Achieving Iliac Access for Endovascular Repair
The AneuRx AAAdvantage Stent Graft with the Xcelerant Hydro Delivery System: A case report.
Iliofemoral access for endovascular abdominal aortic aneurysm (AAA) repair can present challenges for the vascular interventionist. Particular issues, such as vessel tortuosity, presence of calcification, and vessel size, can precipitate adverse events and can be the reason to exclude a patient for an endovascular AAA repair. We present a case of a patient with a moderately sized AAA and associated severe atherosclerotic iliac occlusive disease; this case illustrates a number of these challenges and how a new hydrophilic-coated delivery system facilitated successful vascular stent graft delivery and aneurysm exclusion.
A 75-year-old man presented for treatment of a symptomatic AAA. He had a medical history that included coronary artery disease, organic aortic valvular stenosis, hypertension, chronic obstructive pulmonary disease, prostate cancer, and severe aortoiliac occlusive disease. His family history was significant, with a sister who died of a ruptured AAA in her 40s. A CT scan of the aorta and iliac vessels showed a AAA measuring approximately 5.7 cm in diameter with associated significant atherosclerotic iliac occlusive disease (Figures 1 through 3).
The patient was taken to the operating room where a field block was created in both groins using 1% Xylocaine (AstraZeneca, Wilmington, DE) local anesthesia. Two oblique incisions were made in a parallel fashion in the inguinal crease and carried down to expose the common femoral arteries. Considerable difficulty was encountered accessing the vessels using a Seldinger needle due to heavy vessel calcification. The patient was systemically heparinized, and a .035-inch angled Glidewire (Terumo Interventional Systems, Somerset, NJ) was manipulated through the right iliac system and positioned in the suprarenal aorta.
Two 9-F introducer sheaths were placed, and an intravascular ultrasound (IVUS) catheter was used to assess the suprarenal and infrarenal aorta. IVUS demonstrated that the left iliac system was the best route for insertion of the main body of the endograft, but it would require iliac balloon angioplasty to facilitate device passage. When this was completed, the main body of the AneuRx AAAdvantage Stent Graft with the Xcelerant Hydro Delivery System (Medtronic Vascular, Santa Rosa, CA) was inserted and positioned at the level of the renal arteries. As the delivery system was inserted into the arteriotomy, a saline-soaked sponge was applied to the delivery system to activate the hydrophilic coating. Activating the hydrophilic coating at the time of delivery system insertion rather than before the insertion ensured adequate "wetting" of the hydrophilic coating.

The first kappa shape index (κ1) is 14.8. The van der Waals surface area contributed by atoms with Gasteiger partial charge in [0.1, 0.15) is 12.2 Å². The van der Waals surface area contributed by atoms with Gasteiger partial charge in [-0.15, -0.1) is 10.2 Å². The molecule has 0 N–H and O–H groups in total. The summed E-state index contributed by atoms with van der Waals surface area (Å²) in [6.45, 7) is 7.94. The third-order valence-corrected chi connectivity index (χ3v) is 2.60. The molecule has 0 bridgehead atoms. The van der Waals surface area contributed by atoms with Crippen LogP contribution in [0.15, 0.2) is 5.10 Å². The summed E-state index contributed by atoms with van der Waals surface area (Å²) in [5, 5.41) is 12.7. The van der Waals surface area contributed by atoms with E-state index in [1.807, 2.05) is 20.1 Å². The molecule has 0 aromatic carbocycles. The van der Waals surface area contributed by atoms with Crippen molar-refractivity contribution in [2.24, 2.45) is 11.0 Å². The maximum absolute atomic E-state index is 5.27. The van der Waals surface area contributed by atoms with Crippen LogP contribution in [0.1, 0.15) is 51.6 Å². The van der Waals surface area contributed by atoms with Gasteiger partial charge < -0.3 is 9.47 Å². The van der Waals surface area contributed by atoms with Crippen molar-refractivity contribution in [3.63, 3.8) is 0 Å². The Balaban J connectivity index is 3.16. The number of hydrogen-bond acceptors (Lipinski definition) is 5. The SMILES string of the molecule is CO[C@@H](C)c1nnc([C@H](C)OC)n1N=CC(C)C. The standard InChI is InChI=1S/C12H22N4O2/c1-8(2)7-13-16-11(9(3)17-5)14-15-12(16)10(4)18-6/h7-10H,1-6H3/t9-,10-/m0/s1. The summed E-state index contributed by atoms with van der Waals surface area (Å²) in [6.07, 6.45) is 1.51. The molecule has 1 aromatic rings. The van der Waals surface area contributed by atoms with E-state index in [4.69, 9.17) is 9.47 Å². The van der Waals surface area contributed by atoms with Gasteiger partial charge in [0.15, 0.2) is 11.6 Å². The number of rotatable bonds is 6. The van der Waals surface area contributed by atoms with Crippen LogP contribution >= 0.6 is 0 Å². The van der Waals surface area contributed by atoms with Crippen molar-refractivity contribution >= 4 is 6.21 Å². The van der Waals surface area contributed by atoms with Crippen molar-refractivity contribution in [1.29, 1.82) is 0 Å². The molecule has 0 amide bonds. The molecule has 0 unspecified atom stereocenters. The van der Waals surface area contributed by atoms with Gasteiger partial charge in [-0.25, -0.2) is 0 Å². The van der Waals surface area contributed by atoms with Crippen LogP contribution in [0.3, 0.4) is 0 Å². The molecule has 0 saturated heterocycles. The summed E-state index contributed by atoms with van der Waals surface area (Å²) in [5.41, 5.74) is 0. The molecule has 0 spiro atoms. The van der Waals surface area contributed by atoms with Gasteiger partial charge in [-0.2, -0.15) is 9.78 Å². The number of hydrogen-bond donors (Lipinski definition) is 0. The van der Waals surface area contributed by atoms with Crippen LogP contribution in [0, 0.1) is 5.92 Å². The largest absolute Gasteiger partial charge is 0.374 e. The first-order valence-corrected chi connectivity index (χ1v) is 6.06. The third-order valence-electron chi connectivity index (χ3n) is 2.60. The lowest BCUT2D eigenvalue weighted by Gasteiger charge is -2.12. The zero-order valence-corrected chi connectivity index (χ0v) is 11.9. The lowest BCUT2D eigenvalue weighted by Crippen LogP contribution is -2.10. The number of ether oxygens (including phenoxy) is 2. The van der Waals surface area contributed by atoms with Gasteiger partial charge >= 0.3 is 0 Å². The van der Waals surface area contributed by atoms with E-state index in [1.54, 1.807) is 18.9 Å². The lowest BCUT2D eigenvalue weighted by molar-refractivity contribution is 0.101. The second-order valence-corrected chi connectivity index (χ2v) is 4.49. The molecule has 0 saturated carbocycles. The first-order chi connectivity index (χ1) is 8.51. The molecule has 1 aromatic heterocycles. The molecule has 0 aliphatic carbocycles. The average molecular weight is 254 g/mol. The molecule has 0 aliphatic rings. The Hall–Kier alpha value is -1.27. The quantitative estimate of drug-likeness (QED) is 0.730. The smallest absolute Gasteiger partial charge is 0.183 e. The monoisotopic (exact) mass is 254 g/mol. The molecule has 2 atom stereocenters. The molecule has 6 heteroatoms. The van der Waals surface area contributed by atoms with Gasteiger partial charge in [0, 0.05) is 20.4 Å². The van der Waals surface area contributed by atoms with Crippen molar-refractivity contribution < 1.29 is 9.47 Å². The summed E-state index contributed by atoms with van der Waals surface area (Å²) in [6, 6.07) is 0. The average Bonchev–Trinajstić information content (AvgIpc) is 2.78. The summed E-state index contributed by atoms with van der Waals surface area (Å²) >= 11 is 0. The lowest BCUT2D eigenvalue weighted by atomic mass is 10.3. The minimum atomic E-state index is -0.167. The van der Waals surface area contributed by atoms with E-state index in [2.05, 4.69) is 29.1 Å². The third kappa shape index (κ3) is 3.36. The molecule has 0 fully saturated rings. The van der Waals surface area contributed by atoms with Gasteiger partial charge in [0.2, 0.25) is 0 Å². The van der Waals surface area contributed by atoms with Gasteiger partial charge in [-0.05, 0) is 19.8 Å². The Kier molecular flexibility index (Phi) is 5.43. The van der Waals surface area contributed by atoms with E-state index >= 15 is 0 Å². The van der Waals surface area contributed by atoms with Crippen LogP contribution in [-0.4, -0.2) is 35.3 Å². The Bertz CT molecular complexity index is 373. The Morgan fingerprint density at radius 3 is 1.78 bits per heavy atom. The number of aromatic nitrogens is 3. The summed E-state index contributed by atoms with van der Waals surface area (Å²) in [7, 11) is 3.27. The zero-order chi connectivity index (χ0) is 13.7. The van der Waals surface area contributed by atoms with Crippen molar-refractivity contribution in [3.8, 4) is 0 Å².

A pigtail catheter was then inserted from the right femoral approach, and an operative aortorenal arteriogram was performed. The AneuRx AAAdvantage Stent Graft was inserted into the iliac artery, tracked up to the suprarenal aorta without difficulty, and deployed at the level of the renal arteries. Contralateral limb gate cannulation was confirmed with IVUS, and the subsequent iliac contralateral limb was deployed covering the iliac system to its bifurcation. Finally, an iliac extension was placed to extend coverage of the stent graft down to the level of the left hypogastric origin.
The completion arteriogram showed good flow to the limbs of the endograft and good perfusion of both renal arteries, the superior mesenteric artery, and both hypogastric arteries with no evidence of endoleak (Figure 4). The patient had an uneventful postoperative course with no iliac-related complications and was discharged to home on the second postoperative day.
This case illustrates a number of unique challenges faced by physicians attempting to treat AAAs with concomitant iliac occlusive disease using an endovascular approach. Use of the new AneuRx AAAdvantage with the Xcelerant Delivery System with hydrophilic coating facilitated vascular access and stent graft delivery in severely diseased iliac vessels. The new Xcelerant Hydro Delivery System minimizes the friction and trauma in vessels that could not be easily treated using earlier-generation delivery systems. In addition, the Xcelerant Hydro Delivery System has a dual-tapered sheath with a reduction in diameter from 21 F at the proximal end to 18 F at the distal end, further facilitating insertion and retraction of the entire delivery catheter. The low profile (21-F) with the option of a sheathless access also enhances stent graft delivery. Challenging iliac anatomy can now be approached with greater confidence using this new delivery system technology.
Clifford J. Buckley, MD, FACS, is Director, Division of Vascular Surgery at Scott & White Memorial Hospital in Temple, Texas. He has disclosed that he is a paid consultant to Medtronic. Dr. Buckley may be reached at (254) 724-0658; firstname.lastname@example.org.
Shirley D. Buckley, MSN, RN, CS, is a clinical nurse specialist from Scott & White Memorial Hospital in Temple, Texas. She has disclosed that she holds no financial interest in any product or company mentioned herein. Mrs. Buckley may be reached at (254) 724-9248; email@example.com.